Comments, although monitored, are not necessarily representative of the views Anchor Rising's contributors or approved by them. We reserve the right to delete or modify comments for any reason.

I fail to see how a propensity for sex crimes, assuming they're not of a violent nature, should preclude anyone from owning a firearm.

We've really built a boogeyman/scapegoat here that's being used to manipulate us for votes. And this is coming from someone who's family has been repeatedly and permanently damaged by sex crimes in decades' past.

Posted by: mangeek at January 2, 2012 11:17 AM
"First, let’s look at the state "terrorism" laws. Examples provided by Cicilline’s staff include a "terroristic threatening" statute in Kentucky that makes it a third-degree misdemeanor to threaten to seriously injure someone or to cause substantial property damage.

We confirmed that someone convicted of "terroristic threatening" in Kentucky could, indeed, be eligible for a concealed weapon permit after three years."

Does PolitiFact not have any attorneys on staff? "Terroristic threatening" has nothing to do with "terrorism." The legal definition is a threat intended to inspire fear, as opposed to a financial threat or some other kind of threat. Again, I must offer my consulting services at the very reasonable rate of $100/hour.

Posted by: Dan at January 2, 2012 11:45 AM

Cicilline has always disliked guns,period.He lisped that once while being interviewed,and he's the kind of petulant little prick that tries his best to eliminate anything he doesn't like.
He also worships that megalomaniac Bloomberg down in NYC,and we know Bloomie's attitude about guns.
Cicilline defended plenty of gun toting foreign drug dealers with no compunction whatsoever-people who actually DID pose a direct threat on our streets with illegally owned firearms,and made plenty of money doing so.
How do I know this?I arrested a good number of such people and Cicilline and/or his associates were there quicker than a fat man at a donut giveaway.
The occasional malefactor will slip thorugh in the permitting process-the Projo wrote about one such a few years back-imagine-he was a close associate of Cicilline.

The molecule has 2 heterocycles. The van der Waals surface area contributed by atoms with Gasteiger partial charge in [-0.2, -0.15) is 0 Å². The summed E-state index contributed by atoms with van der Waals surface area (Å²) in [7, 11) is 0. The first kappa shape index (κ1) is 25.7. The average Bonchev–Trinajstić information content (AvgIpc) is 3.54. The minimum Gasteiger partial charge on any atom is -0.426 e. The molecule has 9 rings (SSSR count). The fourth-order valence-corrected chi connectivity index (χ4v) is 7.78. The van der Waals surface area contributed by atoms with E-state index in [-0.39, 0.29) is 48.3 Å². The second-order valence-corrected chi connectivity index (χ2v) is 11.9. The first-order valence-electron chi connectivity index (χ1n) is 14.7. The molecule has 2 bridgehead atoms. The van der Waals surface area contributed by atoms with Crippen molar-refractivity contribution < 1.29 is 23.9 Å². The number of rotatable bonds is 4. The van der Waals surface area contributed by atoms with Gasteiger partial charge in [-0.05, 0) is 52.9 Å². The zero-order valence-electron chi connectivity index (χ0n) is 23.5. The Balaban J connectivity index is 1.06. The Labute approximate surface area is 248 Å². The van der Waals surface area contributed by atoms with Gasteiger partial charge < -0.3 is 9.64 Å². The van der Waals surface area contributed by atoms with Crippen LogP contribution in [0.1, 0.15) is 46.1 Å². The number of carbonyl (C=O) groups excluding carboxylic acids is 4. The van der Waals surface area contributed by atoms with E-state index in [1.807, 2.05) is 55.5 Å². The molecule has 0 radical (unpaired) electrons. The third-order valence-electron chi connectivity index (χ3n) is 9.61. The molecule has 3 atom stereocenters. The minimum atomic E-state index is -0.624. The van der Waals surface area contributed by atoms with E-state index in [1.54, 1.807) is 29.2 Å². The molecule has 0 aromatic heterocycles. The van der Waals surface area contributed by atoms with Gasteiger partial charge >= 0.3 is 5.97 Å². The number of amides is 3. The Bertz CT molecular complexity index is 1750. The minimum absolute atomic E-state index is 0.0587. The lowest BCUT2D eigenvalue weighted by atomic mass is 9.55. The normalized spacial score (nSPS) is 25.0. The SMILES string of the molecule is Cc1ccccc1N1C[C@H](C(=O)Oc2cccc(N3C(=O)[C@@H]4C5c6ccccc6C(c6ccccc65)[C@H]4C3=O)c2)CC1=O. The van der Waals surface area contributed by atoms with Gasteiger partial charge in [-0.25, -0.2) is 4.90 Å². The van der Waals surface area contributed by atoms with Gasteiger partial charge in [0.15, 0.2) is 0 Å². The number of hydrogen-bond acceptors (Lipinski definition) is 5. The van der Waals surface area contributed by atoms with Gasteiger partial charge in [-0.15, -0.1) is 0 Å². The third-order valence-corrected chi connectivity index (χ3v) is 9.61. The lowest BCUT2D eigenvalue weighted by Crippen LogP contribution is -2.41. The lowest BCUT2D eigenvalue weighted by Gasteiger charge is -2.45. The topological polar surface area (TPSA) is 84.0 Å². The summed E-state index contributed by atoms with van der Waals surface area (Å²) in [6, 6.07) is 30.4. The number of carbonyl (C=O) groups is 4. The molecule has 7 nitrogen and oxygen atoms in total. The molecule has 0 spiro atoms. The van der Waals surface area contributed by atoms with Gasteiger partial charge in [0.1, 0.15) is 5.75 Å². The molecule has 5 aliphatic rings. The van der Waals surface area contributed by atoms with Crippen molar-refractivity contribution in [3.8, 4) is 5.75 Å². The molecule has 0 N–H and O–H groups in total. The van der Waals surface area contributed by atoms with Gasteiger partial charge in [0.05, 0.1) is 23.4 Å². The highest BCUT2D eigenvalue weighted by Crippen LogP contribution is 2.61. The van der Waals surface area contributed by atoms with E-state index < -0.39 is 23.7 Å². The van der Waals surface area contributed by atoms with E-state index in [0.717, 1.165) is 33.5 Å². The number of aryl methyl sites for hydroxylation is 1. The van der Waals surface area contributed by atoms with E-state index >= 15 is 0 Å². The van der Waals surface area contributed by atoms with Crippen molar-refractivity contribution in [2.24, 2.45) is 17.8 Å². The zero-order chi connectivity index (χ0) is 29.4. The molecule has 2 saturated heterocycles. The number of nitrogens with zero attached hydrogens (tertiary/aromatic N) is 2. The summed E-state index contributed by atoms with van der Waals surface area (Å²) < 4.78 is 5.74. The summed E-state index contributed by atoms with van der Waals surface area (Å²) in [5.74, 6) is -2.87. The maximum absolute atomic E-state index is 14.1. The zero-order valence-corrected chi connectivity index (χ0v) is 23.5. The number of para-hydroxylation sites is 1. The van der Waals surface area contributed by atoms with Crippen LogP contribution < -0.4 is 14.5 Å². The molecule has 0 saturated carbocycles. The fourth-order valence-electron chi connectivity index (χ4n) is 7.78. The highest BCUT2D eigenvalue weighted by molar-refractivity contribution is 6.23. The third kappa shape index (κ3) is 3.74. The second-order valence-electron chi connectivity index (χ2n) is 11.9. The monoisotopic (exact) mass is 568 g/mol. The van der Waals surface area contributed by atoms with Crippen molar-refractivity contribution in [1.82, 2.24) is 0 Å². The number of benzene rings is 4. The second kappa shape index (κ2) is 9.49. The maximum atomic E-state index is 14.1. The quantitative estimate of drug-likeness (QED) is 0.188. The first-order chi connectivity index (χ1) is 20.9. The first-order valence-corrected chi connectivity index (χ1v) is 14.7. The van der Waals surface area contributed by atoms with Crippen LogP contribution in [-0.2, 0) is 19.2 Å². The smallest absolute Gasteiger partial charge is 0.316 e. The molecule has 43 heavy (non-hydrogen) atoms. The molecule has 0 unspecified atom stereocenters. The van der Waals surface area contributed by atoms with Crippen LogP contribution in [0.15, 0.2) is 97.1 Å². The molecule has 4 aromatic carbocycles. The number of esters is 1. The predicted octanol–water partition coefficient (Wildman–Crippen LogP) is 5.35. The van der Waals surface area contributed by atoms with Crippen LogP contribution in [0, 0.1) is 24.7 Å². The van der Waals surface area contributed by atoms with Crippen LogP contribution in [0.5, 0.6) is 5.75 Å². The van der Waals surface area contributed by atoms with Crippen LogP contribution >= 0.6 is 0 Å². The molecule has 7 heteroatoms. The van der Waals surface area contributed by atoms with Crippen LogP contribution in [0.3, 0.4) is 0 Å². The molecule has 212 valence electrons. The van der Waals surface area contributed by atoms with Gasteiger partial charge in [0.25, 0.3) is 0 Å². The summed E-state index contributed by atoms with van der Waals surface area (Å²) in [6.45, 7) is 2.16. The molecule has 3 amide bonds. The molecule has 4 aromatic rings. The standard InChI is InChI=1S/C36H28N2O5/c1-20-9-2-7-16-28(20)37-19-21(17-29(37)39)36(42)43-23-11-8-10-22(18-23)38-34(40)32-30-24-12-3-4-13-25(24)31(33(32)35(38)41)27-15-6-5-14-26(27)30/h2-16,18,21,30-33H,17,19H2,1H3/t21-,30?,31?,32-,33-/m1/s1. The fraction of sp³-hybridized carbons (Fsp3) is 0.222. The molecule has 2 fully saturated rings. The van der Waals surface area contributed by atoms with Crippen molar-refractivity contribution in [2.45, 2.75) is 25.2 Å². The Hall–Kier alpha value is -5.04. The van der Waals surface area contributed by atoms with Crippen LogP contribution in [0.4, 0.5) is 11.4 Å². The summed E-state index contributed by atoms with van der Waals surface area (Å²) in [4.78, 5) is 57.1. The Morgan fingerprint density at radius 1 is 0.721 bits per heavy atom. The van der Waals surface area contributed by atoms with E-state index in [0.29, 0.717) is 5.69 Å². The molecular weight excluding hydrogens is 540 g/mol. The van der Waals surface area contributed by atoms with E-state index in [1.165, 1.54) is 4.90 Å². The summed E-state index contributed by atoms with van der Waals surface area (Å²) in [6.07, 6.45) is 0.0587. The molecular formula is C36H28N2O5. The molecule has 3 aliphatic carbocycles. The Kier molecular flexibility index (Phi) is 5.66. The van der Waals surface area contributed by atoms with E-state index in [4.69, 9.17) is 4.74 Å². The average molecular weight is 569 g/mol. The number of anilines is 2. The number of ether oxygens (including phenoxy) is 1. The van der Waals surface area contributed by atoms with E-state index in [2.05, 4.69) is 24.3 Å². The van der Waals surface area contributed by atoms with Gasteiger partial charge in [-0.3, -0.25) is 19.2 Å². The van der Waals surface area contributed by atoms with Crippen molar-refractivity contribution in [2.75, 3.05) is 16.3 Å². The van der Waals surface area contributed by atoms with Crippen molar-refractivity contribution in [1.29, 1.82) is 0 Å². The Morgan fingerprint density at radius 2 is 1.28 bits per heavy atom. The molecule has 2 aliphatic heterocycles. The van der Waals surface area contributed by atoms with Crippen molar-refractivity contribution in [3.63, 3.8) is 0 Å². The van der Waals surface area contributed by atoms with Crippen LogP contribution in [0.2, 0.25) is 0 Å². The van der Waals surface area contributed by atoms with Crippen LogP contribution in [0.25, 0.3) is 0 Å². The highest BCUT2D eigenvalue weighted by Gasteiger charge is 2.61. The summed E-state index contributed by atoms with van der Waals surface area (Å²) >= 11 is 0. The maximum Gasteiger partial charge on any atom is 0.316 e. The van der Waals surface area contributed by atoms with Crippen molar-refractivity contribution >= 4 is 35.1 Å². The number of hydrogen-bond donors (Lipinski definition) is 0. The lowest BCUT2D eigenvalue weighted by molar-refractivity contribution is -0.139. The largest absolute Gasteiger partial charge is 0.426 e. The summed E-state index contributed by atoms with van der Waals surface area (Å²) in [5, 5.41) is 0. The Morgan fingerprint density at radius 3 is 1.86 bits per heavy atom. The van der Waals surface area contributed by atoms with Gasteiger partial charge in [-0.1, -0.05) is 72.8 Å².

However,the interstate reciprocity idea is a good one.
I think the people who write that Politifact might be a little anti-gun themselves.

Posted by: joe bernstein at January 2, 2012 11:54 AM

Dan beat me to the terroristic threatening issue which as he said has nothing to do with terrorism. Many states have the same type of statute. As far as declaring someone an abuser based on a withdrawn restraining order, in any other setting liberals would have a field day because of a lack of due process but because it's involves guns it's OK in their book.

Posted by: Max D at January 2, 2012 12:58 PM

Utmost in the pathos that is the liar Sissyline is that his own sex crimes would get him imprisoned, tortured, summarily shot, hanged, beheaded or stoned in much of the world.
Furthermore, he engaged in these crimes while he was an officer of the Court and they were 20 year felonies in the state yet continually harped on the rather dubious single count felony conviction of his predecessor.
Glass House, thy name is Dayvid.

Posted by: Tommy Cranston at January 2, 2012 3:47 PM

Wow, Tommy Cranston, why don't you tell us how you really feel about homosexuals.

Posted by: TommyRocket at January 2, 2012 4:16 PM

Wow, Tommy Cranston, why don't you tell us how you really feel about homosexuals.

No, please don't. TommyRocket fails to understand what he is asking?

Posted by: Max D at January 2, 2012 7:47 PM

Bigots like Tommy are an embarrassment to the fiscally conservative movement. Our opponents would be robbed of 90% of their ammo if people like him would just go away.

Posted by: Dan at January 2, 2012 8:20 PM

Everything in my post is factually correct and non-inflamatory.

Posted by: Tommy Cranston at January 3, 2012 1:11 PM